Muffins: Freeze muffins as soon as they cool and they will retain their quality. A regular-size muffin should defrost entirely in a little over 2 hours, though it may still be cold. If you have access to a microwave, 20 seconds should do it, depending on how frozen it is. Tiny muffins are also great for a bite of flavor with far less calories. I like this sour cream muffin recipe, which goes great with blueberries. (Swap the sour cream for nonfat yogurt for a slightly healthier muffin.) Also, banana bran and fig bran (from Ellie Krieger's book So Easy) are some of my favorites.
Scones: In general, these are not healthy, but when you are tempted to stop at Starbucks, you will be glad you made a batch of these scones with whole wheat flour and oatmeal and stuck them in the freezer for a time of need! To keep the calories in check, cut them into mini-scones before baking (just be sure to watch them carefully in the oven). I also successfully (and accidentally) used half the amount of butter in the linked recipe.
Granola/Breakfast Bars: Homemade, of course. If you can't make your own for whatever reason, very carefully examine the nutrition label before you buy. Be careful of the sugar content in particular. I like to make my own granola bars using Alton Brown's recipe. My all-time favorite breakfast bars are the Walnut and Dried Cherry bars from Ellie Krieger's book So Easy. (I freeze those as well, but take them out the night before rather than trying to defrost them in the microwave.)
Yogurt: Stick with plain and flavor it yourself. Avoid any brands with added sugars! You can purchase larger containers and portion them out yourself to save money. Yogurt was featured in a recent issue of Self magazine as the #1 weight loss food! Plus, it is just plain good for you. I like to have plain greek-style yogurt with a little honey or a handful of nuts. I have also heard of mixing in a spoonful of 100% fruit preserves rather than purchasing flavored yogurt with added sugar, but I haven't tried this yet.
Soups: It's easy to make lots of soup at a time, so freeze it in leftover Chinese takeout containers since those are made for soup anyway.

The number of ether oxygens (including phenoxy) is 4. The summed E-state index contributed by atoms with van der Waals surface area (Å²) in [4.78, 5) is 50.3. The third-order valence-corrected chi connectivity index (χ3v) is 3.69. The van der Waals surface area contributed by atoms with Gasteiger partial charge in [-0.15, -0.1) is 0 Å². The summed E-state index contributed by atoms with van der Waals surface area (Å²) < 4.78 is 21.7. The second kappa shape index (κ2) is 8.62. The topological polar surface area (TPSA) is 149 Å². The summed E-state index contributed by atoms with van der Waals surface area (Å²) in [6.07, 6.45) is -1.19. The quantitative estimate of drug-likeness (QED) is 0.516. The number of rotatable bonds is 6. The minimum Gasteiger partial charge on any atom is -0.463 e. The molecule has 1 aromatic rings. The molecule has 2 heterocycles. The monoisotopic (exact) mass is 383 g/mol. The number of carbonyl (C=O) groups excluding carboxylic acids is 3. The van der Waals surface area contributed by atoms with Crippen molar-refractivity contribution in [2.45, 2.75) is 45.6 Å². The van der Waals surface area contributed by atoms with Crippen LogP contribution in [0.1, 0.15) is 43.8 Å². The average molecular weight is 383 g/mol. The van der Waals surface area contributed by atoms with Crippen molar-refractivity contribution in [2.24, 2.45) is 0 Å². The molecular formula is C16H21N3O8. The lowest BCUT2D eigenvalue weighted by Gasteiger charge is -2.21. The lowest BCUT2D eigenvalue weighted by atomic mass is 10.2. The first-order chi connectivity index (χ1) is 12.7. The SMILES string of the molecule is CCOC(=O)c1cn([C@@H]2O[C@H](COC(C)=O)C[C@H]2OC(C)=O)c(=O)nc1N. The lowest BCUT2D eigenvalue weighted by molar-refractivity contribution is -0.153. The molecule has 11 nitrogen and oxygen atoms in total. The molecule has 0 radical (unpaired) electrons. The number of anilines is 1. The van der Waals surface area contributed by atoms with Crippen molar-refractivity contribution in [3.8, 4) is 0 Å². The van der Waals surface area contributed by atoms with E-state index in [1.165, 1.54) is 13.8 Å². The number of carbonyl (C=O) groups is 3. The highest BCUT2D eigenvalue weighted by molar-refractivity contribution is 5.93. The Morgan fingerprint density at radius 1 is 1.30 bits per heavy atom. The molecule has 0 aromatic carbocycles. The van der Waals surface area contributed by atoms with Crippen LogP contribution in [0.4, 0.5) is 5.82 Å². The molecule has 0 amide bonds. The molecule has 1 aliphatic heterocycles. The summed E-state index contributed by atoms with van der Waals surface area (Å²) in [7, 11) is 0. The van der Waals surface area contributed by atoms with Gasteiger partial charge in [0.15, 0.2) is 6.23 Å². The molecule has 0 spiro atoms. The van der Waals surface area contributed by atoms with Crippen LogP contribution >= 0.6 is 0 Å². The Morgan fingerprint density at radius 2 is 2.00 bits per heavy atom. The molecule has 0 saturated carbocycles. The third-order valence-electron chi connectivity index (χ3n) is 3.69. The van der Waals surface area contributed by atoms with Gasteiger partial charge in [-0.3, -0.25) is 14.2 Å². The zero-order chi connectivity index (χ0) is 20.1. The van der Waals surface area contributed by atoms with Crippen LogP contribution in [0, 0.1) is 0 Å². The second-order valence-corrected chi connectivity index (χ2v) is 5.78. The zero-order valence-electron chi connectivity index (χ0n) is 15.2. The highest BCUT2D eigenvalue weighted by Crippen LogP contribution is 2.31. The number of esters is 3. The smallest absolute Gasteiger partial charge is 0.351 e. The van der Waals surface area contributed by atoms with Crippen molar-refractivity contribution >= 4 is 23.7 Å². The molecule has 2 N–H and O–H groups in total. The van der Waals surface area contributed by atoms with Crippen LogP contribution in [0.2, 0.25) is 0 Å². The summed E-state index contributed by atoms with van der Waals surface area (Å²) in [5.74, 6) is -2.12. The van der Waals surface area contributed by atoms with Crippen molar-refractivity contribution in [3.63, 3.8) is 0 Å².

Casseroles: Who really wants to eat baked ziti for lunch AND dinner 3 days in a row? Freeze portions in plastic wrap in a ziplock bag. I use plastic containers as a mold by lining them with plastic wrap, filling it with ziti, and wrapping it up. Then I take it out and put it in the labeled ziplock.
Water: Stick with a refillable water bottle. Not only is it zero calories and good for you, there is a good chance you will find a water fountain somewhere during your day so that you can refill. I like to fill mine with ice cubes, then water so it stays colder for longer, but in warm weather this produces a lot of condensation so wrap it in a paper towel too (or small reusable towel).
Spritzers: If you need a little more flavor in your day, consider making juice "spritzers" with seltzer and juice. This way you get the flavor of the juice with less calories. I like to use pineapple juice. Always make sure you use 100% juice - anything less than 100% and you know the rest is added sweeteners. As a multipurpose alternative to an icepack, buy small 100% juice boxes and freeze them. By lunchtime, it should be defrosted but still cold, and will have kept your lunch cool too. You can mix this with the seltzer you brought along with you to make your spritzer!